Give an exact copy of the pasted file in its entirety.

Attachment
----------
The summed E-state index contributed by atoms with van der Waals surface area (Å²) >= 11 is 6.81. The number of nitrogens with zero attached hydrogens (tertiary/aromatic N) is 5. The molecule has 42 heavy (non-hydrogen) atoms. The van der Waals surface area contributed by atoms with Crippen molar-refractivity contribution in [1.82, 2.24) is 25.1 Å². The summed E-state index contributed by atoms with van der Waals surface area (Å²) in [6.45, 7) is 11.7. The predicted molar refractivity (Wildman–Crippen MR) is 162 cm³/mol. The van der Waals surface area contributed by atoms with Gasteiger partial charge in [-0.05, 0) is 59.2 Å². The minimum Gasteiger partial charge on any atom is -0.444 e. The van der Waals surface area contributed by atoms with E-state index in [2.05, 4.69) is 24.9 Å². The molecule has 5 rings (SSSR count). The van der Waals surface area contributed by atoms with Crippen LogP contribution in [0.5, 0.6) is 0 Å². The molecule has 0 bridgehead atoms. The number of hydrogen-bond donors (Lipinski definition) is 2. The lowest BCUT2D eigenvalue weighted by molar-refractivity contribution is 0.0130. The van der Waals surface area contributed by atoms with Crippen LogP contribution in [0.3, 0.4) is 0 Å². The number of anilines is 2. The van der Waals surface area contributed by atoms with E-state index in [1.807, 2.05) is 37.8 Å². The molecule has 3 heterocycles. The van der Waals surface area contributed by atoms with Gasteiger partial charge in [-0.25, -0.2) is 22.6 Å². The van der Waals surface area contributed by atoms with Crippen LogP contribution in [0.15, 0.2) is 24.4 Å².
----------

The summed E-state index contributed by atoms with van der Waals surface area (Å²) >= 11 is 6.81. The number of nitrogens with zero attached hydrogens (tertiary/aromatic N) is 5. The molecule has 42 heavy (non-hydrogen) atoms. The van der Waals surface area contributed by atoms with Crippen molar-refractivity contribution in [1.82, 2.24) is 25.1 Å². The summed E-state index contributed by atoms with van der Waals surface area (Å²) in [6.45, 7) is 11.7. The predicted molar refractivity (Wildman–Crippen MR) is 162 cm³/mol. The van der Waals surface area contributed by atoms with Gasteiger partial charge in [-0.05, 0) is 59.2 Å². The minimum Gasteiger partial charge on any atom is -0.444 e. The van der Waals surface area contributed by atoms with E-state index in [2.05, 4.69) is 24.9 Å². The molecule has 5 rings (SSSR count). The van der Waals surface area contributed by atoms with Crippen LogP contribution in [0.5, 0.6) is 0 Å². The molecule has 0 bridgehead atoms. The number of hydrogen-bond donors (Lipinski definition) is 2. The lowest BCUT2D eigenvalue weighted by molar-refractivity contribution is 0.0130. The van der Waals surface area contributed by atoms with Crippen LogP contribution in [0.3, 0.4) is 0 Å². The number of anilines is 2. The van der Waals surface area contributed by atoms with E-state index in [1.807, 2.05) is 37.8 Å². The molecule has 3 heterocycles. The van der Waals surface area contributed by atoms with Gasteiger partial charge in [-0.25, -0.2) is 22.6 Å². The van der Waals surface area contributed by atoms with Crippen LogP contribution in [0.15, 0.2) is 24.4 Å².